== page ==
Subsidence – challenges and consequences
While the geology in the Valhall area is similar, it differs from Ekofisk in reservoir thickness. The latter measures about 300 metres deep, while the other reaches only some 60 metres. Seabed subsidence was accordingly not expected to be as extensive on Valhall. But the 1984 survey showed that the clearance between the field’s platforms and the sea surface had been reduced by 30 centimetres.[REMOVE]Fotnote: Rasen, Bjørn (2007): LF6A. Valhall at 25 … and it’s only the beginning , p 93.
New measurements carried out in June and November 1987 confirmed that the seabed on Valhall had subsided even more and possibly at a faster pace. Fortunately, these initial assumptions proved unfounded. A further survey in 1988 allowed the estimated annual rate of subsidence to be reduced to about 25 centimetres.
Such phenomena in areas with carbonate rocks are not unknown. Chalk has an unfortunate tendency to dissolve when water or other liquid flows through it. The result is the creation of large caverns which can collapse to form sinkholes.[REMOVE]Fotnote: Wikipedia , November 2015. Subsidence is also known from Lake Maracaibo in Venezuela and from US petroleum fields.
Since the problem was not happening so fast on Valhall as on Ekofisk, its installations were in no immediate danger. It might take 10-15 years before anything had to be done – and Valhall’s producing life at the time was not expected to extend beyond 2005.
Further measurements on the field in 1993 showed that subsidence had declined to between six and 10 centimetres per year. The seabed was 2.25 metres lower than when production began.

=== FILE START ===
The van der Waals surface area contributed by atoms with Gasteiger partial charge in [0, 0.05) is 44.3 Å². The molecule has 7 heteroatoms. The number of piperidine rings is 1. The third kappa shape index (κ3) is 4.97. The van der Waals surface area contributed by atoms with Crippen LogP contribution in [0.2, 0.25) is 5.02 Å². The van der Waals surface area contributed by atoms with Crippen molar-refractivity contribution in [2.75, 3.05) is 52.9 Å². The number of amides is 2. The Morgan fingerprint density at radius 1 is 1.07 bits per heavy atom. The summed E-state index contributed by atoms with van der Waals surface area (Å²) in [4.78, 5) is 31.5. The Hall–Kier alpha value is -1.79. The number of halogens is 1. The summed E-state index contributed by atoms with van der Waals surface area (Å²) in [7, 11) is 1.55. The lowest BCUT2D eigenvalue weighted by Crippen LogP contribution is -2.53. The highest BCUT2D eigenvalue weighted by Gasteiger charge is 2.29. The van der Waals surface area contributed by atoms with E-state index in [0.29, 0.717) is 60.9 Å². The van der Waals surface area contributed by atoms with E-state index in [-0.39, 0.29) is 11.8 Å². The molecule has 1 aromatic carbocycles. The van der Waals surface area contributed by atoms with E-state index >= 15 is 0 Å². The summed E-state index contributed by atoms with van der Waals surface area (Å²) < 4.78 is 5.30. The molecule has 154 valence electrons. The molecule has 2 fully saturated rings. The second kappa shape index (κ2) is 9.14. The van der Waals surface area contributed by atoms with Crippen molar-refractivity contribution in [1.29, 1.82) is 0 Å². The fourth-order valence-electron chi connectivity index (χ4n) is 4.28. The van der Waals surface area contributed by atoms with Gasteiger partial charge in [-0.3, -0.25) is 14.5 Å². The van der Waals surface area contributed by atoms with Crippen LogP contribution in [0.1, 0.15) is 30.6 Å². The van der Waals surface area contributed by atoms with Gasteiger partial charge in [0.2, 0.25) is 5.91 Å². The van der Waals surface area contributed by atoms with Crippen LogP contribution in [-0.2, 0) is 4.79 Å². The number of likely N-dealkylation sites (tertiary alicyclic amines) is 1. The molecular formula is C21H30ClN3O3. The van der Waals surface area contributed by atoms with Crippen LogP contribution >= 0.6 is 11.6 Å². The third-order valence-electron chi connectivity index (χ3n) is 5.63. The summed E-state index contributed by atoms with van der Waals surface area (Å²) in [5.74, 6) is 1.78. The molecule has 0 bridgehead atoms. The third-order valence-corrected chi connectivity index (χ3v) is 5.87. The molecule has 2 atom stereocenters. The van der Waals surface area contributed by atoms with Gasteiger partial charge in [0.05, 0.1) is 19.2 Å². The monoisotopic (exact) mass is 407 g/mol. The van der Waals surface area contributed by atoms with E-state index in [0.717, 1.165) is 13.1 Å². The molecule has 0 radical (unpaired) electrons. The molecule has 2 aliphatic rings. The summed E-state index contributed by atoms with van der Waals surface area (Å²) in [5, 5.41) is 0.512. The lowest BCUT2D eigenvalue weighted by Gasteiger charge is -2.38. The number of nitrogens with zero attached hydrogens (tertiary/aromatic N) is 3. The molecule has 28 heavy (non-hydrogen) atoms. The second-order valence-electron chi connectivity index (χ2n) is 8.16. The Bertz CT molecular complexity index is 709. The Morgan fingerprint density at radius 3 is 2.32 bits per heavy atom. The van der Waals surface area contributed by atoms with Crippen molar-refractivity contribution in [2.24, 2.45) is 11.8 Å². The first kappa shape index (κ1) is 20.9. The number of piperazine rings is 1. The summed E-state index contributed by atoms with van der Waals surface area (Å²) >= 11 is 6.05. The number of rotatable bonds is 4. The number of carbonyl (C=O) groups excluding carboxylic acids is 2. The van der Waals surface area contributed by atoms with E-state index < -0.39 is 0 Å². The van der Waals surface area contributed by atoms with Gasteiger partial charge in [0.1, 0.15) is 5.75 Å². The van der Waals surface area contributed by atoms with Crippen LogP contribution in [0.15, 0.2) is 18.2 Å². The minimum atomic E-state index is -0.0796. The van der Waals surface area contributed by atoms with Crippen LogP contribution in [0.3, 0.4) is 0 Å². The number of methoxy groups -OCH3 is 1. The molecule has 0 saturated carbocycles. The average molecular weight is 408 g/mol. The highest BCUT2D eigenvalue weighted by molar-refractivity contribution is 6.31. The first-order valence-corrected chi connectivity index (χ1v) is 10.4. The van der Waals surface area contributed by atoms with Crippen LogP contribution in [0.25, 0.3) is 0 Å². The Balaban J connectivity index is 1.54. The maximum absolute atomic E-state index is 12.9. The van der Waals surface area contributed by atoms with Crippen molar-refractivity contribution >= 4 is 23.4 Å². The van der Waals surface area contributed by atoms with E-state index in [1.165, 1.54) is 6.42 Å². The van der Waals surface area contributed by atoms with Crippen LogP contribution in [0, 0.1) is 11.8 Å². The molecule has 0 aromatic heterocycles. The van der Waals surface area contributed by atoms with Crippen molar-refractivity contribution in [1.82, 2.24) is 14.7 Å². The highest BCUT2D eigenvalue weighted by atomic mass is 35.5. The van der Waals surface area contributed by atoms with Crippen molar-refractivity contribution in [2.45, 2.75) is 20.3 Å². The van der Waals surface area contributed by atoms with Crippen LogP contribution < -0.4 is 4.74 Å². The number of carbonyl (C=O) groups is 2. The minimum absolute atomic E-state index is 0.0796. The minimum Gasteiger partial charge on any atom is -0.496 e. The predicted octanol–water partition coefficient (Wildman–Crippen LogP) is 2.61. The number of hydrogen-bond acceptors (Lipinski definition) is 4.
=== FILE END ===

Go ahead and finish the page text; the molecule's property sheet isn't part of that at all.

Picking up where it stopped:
By the time the licence expired in 2011, the total figure would be just over four metres. Enough freeboard would remain beneath the platform cellar decks to stay in operation.[REMOVE]Fotnote: NTB, 10 March 1993, “Valhall synker, men ombygging kan unngås”.
Injecting water into the reservoir was one way to counteract the subsidence, but Valhall’s chalk structure meant it was seen as less suitable for this method of maintaining formation pressure. Gas injection offered an alternative, but was not investigated in any serious way.[REMOVE]Fotnote: NTB, 29 November 1986, “Valhall synker i samme tempo som Ekofisk”.
When Valhall became operational in 1982, the Amoco/Noco group expected it to produce for roughly 20 years and to yield about 250 million barrels of oil. These estimates were sharply upgraded in the early 2000s, when BP had become operator – after merging with Amoco in 1999 – and wanted to continue developing the field. That involved adopting new technological solutions to extend Valhall’s producing life. Some of these related to the reservoir compaction which was causing the seabed subsidence.
The new development plans were based on the government’s approval of a water injection project for Valhall in 2000, and its extension of the field’s licence from 2011 to 20128. An extended production life also meant it would be necessary to do something about the field centre – not least because of the subsidence. Both jacking-up the original platforms – as had already been done on Ekofisk – and the construction of new installations were considered.